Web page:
I grew up in New York City and dreamt of making a living as an actor for as long as I can remember. When I was 14 years old, I was lucky enough to have been accepted into the famed High School of Performing Arts to study acting. It was there that I learned what it actually took to be a professional actor. Oh, how I longed to be one. During my high school years, I did lots of community theatre and even did non-union summer stock in Keene, New Hampshire, where I made – and this is the truth – $200 for the entire summer. We figured it out: We were making about 8 cents an hour! But it was all valuable groundwork and, for me, solidified the fact that if I was willing to do all of that, I was in it for the long haul.
I signed my first Equity contract (a bright pink chorus contract) in 1984 when I was 19. I was going to Queens College and my musical theatre professor was the brilliant Edward M. Greenberg. Ed became my mentor and great friend. He was the Executive Director of The Muny in St. Louis and offered me a contract to spend the entire summer of 1984 performing in three shows: The Music Man with Jim Dale and Pam Dawber, Funny Girl with Juliet Prowse and Larry Kert and the premiere of a new version of Sleeping Beauty.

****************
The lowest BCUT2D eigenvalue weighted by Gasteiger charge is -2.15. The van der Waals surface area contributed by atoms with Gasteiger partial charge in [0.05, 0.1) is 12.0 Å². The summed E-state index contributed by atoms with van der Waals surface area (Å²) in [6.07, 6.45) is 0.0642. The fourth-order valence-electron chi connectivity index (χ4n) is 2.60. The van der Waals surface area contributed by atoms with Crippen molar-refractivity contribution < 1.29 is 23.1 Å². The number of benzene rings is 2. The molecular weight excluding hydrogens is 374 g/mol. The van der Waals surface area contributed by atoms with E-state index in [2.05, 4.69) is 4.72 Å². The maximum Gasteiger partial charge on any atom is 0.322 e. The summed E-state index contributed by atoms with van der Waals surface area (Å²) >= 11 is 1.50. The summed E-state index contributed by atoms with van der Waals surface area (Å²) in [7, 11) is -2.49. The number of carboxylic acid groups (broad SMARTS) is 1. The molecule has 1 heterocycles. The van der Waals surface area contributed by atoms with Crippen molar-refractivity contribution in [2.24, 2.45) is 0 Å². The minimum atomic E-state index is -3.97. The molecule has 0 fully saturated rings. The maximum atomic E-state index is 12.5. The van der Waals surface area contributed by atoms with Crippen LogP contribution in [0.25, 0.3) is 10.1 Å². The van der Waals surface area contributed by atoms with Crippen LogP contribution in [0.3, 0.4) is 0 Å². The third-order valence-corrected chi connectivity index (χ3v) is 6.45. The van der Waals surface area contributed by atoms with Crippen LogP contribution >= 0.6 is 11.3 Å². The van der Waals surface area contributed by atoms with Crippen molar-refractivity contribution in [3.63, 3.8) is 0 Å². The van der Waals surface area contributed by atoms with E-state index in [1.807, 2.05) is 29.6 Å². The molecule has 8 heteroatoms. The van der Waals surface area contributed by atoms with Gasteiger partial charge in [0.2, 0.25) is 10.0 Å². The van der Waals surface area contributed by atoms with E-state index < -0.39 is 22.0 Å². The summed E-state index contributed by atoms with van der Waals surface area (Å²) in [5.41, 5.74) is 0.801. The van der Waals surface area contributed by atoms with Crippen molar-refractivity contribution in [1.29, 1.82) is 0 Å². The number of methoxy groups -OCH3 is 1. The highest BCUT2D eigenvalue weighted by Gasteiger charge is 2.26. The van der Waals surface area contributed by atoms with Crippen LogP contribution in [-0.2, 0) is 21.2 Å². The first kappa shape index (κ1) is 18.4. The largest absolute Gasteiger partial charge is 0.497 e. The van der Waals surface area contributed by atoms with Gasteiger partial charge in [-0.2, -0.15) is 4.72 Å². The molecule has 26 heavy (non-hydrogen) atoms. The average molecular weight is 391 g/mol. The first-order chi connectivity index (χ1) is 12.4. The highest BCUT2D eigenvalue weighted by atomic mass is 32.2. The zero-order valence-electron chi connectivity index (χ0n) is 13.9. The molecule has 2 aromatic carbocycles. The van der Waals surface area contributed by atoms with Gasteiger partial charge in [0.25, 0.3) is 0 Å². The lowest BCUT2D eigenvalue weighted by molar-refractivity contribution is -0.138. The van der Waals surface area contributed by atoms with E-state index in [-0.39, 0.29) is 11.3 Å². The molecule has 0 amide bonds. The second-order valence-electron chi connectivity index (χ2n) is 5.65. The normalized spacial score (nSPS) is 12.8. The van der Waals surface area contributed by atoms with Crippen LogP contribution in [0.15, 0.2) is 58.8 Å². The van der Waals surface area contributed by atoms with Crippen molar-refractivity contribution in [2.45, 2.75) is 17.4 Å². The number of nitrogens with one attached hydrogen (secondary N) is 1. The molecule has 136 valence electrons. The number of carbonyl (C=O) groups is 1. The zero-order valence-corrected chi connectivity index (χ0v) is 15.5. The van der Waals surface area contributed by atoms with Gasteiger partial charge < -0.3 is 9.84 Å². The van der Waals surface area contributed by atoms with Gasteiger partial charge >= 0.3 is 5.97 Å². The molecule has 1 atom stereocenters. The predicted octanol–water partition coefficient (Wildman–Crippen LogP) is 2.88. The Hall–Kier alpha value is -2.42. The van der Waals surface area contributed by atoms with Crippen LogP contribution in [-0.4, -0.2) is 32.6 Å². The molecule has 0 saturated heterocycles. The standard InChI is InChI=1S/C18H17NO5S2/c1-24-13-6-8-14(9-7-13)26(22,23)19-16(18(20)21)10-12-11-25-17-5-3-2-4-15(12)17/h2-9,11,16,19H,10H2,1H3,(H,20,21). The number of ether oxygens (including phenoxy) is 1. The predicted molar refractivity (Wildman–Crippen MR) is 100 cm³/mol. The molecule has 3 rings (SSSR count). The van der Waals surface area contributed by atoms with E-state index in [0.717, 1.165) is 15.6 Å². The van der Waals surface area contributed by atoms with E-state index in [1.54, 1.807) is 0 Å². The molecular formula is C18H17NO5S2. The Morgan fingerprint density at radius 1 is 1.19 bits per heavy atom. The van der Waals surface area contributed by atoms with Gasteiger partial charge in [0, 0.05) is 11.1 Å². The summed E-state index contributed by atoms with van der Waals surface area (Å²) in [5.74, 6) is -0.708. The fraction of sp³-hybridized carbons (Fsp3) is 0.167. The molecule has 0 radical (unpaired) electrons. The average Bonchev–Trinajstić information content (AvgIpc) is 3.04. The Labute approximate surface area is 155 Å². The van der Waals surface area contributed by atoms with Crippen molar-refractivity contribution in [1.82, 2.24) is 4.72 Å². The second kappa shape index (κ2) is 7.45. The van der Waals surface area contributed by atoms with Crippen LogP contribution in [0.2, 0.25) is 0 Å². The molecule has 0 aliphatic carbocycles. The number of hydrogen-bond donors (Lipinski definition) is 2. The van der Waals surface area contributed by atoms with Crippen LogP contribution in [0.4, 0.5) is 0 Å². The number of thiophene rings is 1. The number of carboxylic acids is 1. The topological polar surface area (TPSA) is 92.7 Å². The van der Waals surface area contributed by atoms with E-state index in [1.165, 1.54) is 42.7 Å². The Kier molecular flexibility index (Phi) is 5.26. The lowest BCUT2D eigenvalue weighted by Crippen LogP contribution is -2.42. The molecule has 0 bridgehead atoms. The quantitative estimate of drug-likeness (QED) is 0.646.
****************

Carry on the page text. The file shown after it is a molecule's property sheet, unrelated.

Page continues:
It was at The Muny that I first got a taste of the benefits Equity had to offer me. I felt protected, respected and was happy to be well compensated for all my hard work. I remember distinctly thinking that it would be nice to start saving for my pension at such a young age. (I’m not so young anymore and am quite grateful I got such an early start.)
I learned so much that summer and made many great friends. Friendships that continue to this day. I went back to The Muny for several summers after and eventually grew into character roles. One of those later summers, I worked with Tony Randall, who eventually offered me my first Broadway contract. We’d had a great time working together, and one day he mentioned his National Actors Theatre Company to me. I said, “Well, if you ever get it up and running, give me a call.” He said, “I’ll do that.” Cut to a few years later, he calls me – out of the blue – with a job offer to be a company member in his new Broadway troupe.
The Muny was a magical place for me. A home away from home. I owe Ed Greenberg a huge debt of gratitude for taking a chance on a gawky, teenaged, theatre nerd who was so terribly green. He gave me the confidence to fly. Thank you, Ed, wherever you are. I miss you. And thank you, Equity, for looking out for me and always insuring I will be properly taken care of. I’m so honored to be a part of such a great union.
Originally published in Equity News, Spring 2016.